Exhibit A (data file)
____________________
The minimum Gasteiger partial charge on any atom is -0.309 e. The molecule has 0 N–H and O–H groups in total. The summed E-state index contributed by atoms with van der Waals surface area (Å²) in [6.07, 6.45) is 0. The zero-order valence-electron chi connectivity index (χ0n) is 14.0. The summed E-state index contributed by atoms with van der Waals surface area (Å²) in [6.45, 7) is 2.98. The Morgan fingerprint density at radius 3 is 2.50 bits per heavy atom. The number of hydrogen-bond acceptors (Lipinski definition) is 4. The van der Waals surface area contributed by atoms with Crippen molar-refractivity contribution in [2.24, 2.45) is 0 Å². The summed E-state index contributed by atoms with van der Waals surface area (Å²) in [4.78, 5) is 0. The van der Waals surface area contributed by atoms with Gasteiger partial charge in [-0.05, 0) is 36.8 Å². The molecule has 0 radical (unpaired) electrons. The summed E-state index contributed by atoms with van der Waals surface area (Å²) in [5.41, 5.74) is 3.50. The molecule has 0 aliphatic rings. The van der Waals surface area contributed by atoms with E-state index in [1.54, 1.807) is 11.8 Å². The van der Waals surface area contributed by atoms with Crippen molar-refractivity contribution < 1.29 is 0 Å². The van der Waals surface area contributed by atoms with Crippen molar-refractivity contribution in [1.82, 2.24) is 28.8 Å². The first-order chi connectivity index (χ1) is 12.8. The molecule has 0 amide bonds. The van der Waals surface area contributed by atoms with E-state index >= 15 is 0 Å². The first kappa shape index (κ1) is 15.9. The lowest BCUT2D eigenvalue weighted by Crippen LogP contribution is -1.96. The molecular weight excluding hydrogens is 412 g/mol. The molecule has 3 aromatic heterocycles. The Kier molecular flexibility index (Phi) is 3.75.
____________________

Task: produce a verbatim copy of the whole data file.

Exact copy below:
The minimum Gasteiger partial charge on any atom is -0.309 e. The molecule has 0 N–H and O–H groups in total. The summed E-state index contributed by atoms with van der Waals surface area (Å²) in [6.07, 6.45) is 0. The zero-order valence-electron chi connectivity index (χ0n) is 14.0. The summed E-state index contributed by atoms with van der Waals surface area (Å²) in [6.45, 7) is 2.98. The Morgan fingerprint density at radius 3 is 2.50 bits per heavy atom. The number of hydrogen-bond acceptors (Lipinski definition) is 4. The van der Waals surface area contributed by atoms with Crippen molar-refractivity contribution in [2.24, 2.45) is 0 Å². The summed E-state index contributed by atoms with van der Waals surface area (Å²) in [4.78, 5) is 0. The van der Waals surface area contributed by atoms with Gasteiger partial charge in [-0.05, 0) is 36.8 Å². The molecule has 0 radical (unpaired) electrons. The summed E-state index contributed by atoms with van der Waals surface area (Å²) in [5.41, 5.74) is 3.50. The molecule has 0 aliphatic rings. The van der Waals surface area contributed by atoms with E-state index in [1.54, 1.807) is 11.8 Å². The van der Waals surface area contributed by atoms with Crippen molar-refractivity contribution < 1.29 is 0 Å². The van der Waals surface area contributed by atoms with Crippen molar-refractivity contribution in [1.82, 2.24) is 28.8 Å². The first-order chi connectivity index (χ1) is 12.8. The molecule has 0 amide bonds. The van der Waals surface area contributed by atoms with E-state index >= 15 is 0 Å². The first kappa shape index (κ1) is 15.9. The lowest BCUT2D eigenvalue weighted by Crippen LogP contribution is -1.96. The molecular weight excluding hydrogens is 412 g/mol. The molecule has 3 aromatic heterocycles. The Kier molecular flexibility index (Phi) is 3.75.